Studies on Wheat Stem Rust Resistance Controlled at the Sr6 Locus. III. Ethylene and Disease Reaction. J. M. Daly, Department of Biochemistry and Nutrition, University of Nebraska, Lincoln 68503; Paul M. Seevers(2), and Paul Ludden(3). (2)(3)Department of Biochemistry and Nutrition, University of Nebraska, Lincoln 68503. Phytopathology 60:1648-1652. Accepted for publication 15 June 1970. DOI: 10.1094/Phyto-60-1648.
Peroxidase activity can be induced in resistant lines of wheat by infection with race 56 of Puccinia graminis tritici. Since ethylene also can induce high peroxidase activity, resistant and susceptible infected lines carrying the respective Sr6 alleles were treated with ethylene. Treatment caused infected susceptible leaves to increase in peroxidase activity to levels above the activity exhibited by infected, resistant untreated leaves, but treated leaves remained susceptible. In contrast, ethylene-treated resistant leaves at 20 C reverted to complete susceptibility, despite the fact of high peroxidase activity induced by ethylene and infection. There were no significant differences in pustule numbers among treated or untreated resistant and susceptible leaves. It is concluded that total peroxidase activity is not causally related to resistance, expressed either as infection type or as pustule density.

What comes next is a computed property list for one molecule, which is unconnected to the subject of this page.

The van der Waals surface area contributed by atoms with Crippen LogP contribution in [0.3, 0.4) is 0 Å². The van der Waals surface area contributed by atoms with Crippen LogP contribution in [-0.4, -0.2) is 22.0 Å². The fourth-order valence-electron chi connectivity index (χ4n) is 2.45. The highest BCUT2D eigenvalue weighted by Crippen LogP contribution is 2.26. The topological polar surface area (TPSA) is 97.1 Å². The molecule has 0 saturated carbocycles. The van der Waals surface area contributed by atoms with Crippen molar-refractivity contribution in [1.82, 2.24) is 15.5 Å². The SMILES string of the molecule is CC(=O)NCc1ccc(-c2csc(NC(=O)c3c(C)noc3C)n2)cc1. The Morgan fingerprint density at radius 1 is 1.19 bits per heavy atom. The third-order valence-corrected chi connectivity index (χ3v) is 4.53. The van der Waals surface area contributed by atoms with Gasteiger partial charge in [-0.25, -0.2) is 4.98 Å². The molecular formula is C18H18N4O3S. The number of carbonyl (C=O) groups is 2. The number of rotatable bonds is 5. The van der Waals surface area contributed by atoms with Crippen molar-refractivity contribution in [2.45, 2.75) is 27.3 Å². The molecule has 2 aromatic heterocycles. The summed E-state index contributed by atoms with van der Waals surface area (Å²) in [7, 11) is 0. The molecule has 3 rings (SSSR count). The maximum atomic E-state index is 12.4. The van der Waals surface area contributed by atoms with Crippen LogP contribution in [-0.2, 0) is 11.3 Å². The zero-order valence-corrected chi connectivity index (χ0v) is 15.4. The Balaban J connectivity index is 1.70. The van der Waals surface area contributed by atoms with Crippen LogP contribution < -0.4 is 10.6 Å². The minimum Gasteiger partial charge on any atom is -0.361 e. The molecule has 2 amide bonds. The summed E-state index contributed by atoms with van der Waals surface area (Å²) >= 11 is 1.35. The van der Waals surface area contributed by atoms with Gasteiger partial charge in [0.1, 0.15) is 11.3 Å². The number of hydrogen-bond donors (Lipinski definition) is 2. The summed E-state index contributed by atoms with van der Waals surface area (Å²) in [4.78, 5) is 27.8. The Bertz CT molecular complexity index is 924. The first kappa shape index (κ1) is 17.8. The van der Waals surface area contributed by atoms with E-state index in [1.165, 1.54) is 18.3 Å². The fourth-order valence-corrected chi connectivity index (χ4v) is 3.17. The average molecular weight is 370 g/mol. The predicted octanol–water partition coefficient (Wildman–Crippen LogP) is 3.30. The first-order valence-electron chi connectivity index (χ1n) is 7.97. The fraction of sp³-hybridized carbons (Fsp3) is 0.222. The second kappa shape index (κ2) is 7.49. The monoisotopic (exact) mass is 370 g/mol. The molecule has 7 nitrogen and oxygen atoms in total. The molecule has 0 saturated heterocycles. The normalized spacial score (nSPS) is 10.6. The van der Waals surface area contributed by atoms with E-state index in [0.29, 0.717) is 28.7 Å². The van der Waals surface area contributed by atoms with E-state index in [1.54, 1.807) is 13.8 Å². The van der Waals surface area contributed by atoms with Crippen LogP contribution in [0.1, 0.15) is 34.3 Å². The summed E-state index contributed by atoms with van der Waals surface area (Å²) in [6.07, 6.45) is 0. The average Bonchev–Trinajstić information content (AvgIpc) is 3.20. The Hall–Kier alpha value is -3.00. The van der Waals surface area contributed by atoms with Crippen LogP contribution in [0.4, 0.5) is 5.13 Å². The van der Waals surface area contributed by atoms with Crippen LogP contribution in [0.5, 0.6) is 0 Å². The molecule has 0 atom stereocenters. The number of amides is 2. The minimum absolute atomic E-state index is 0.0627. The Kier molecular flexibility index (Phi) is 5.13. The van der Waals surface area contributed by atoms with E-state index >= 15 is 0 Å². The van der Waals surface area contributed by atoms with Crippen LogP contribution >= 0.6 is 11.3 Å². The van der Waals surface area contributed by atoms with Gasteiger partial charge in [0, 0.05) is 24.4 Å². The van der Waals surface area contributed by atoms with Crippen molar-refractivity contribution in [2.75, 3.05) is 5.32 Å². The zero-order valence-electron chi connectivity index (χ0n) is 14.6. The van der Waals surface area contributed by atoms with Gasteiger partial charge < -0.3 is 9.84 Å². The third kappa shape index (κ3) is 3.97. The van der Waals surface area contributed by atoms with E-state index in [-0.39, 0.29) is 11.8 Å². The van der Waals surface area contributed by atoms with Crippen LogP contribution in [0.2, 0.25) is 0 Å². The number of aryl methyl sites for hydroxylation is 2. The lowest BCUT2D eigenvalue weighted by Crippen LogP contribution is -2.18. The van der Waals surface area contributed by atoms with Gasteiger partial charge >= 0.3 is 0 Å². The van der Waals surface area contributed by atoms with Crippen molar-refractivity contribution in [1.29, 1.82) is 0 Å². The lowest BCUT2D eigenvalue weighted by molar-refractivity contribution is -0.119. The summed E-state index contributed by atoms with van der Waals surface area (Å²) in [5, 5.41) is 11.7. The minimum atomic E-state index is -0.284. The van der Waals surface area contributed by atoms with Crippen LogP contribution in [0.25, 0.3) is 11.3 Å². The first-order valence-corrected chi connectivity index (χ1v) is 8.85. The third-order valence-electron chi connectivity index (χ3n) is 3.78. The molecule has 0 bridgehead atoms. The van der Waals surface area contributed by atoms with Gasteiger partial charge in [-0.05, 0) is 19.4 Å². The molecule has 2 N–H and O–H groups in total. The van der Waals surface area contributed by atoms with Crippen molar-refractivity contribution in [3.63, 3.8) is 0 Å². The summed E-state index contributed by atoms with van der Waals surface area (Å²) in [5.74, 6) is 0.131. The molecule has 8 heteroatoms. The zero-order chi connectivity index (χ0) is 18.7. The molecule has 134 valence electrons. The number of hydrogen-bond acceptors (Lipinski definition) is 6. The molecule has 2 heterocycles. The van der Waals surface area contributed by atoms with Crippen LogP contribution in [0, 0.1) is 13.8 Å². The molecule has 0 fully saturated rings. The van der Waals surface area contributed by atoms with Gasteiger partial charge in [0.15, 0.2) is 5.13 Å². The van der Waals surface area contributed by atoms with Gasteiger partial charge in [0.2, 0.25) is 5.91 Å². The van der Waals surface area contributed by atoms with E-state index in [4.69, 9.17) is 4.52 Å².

Susceptible infected leaves had much higher rates of ethylene production than leaves showing a resistant reaction, although the latter had rates significantly above healthy control leaves. The higher rates of ethylene production in susceptible reactions are consistent with the changes in infection type produced by ethylene, but are not consistent with the activation of peroxidase either by ethylene or by resistant reactions. The results raise the question as to whether it is resistance or susceptibility that is induced during the infection process in rust reaction controlled by Sr6 alleles.
Additional keywords: Triticum, obligate parasitism.